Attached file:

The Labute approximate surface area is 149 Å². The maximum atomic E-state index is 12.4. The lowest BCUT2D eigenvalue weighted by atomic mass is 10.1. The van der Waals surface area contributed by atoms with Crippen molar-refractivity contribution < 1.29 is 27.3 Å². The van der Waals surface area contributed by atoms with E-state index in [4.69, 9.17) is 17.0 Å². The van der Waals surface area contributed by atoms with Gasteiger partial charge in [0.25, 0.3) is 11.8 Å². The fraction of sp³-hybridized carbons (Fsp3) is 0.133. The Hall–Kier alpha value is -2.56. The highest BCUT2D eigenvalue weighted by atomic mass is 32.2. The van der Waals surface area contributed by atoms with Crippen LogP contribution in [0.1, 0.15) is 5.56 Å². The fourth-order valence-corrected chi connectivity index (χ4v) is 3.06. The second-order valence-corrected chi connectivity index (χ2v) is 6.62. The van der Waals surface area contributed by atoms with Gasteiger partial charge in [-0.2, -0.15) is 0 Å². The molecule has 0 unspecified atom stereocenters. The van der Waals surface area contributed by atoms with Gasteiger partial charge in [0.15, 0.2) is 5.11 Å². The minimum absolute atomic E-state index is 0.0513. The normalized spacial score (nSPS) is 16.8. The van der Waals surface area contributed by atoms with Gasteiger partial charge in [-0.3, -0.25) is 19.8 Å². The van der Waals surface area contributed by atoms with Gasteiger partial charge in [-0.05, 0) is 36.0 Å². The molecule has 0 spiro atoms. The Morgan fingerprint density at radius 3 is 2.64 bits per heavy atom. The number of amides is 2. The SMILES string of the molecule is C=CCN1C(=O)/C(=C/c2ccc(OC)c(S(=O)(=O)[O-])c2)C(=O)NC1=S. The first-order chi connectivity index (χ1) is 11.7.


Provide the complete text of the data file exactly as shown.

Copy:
The Labute approximate surface area is 149 Å². The maximum atomic E-state index is 12.4. The lowest BCUT2D eigenvalue weighted by atomic mass is 10.1. The van der Waals surface area contributed by atoms with Crippen molar-refractivity contribution < 1.29 is 27.3 Å². The van der Waals surface area contributed by atoms with E-state index in [4.69, 9.17) is 17.0 Å². The van der Waals surface area contributed by atoms with Gasteiger partial charge in [0.25, 0.3) is 11.8 Å². The fraction of sp³-hybridized carbons (Fsp3) is 0.133. The Hall–Kier alpha value is -2.56. The highest BCUT2D eigenvalue weighted by atomic mass is 32.2. The van der Waals surface area contributed by atoms with Crippen LogP contribution in [0.1, 0.15) is 5.56 Å². The fourth-order valence-corrected chi connectivity index (χ4v) is 3.06. The second-order valence-corrected chi connectivity index (χ2v) is 6.62. The van der Waals surface area contributed by atoms with Gasteiger partial charge in [-0.2, -0.15) is 0 Å². The molecule has 0 unspecified atom stereocenters. The van der Waals surface area contributed by atoms with Gasteiger partial charge in [0.15, 0.2) is 5.11 Å². The minimum absolute atomic E-state index is 0.0513. The normalized spacial score (nSPS) is 16.8. The van der Waals surface area contributed by atoms with Gasteiger partial charge in [-0.3, -0.25) is 19.8 Å². The van der Waals surface area contributed by atoms with Gasteiger partial charge in [-0.05, 0) is 36.0 Å². The molecule has 0 spiro atoms. The Morgan fingerprint density at radius 3 is 2.64 bits per heavy atom. The number of amides is 2. The SMILES string of the molecule is C=CCN1C(=O)/C(=C/c2ccc(OC)c(S(=O)(=O)[O-])c2)C(=O)NC1=S. The first-order chi connectivity index (χ1) is 11.7.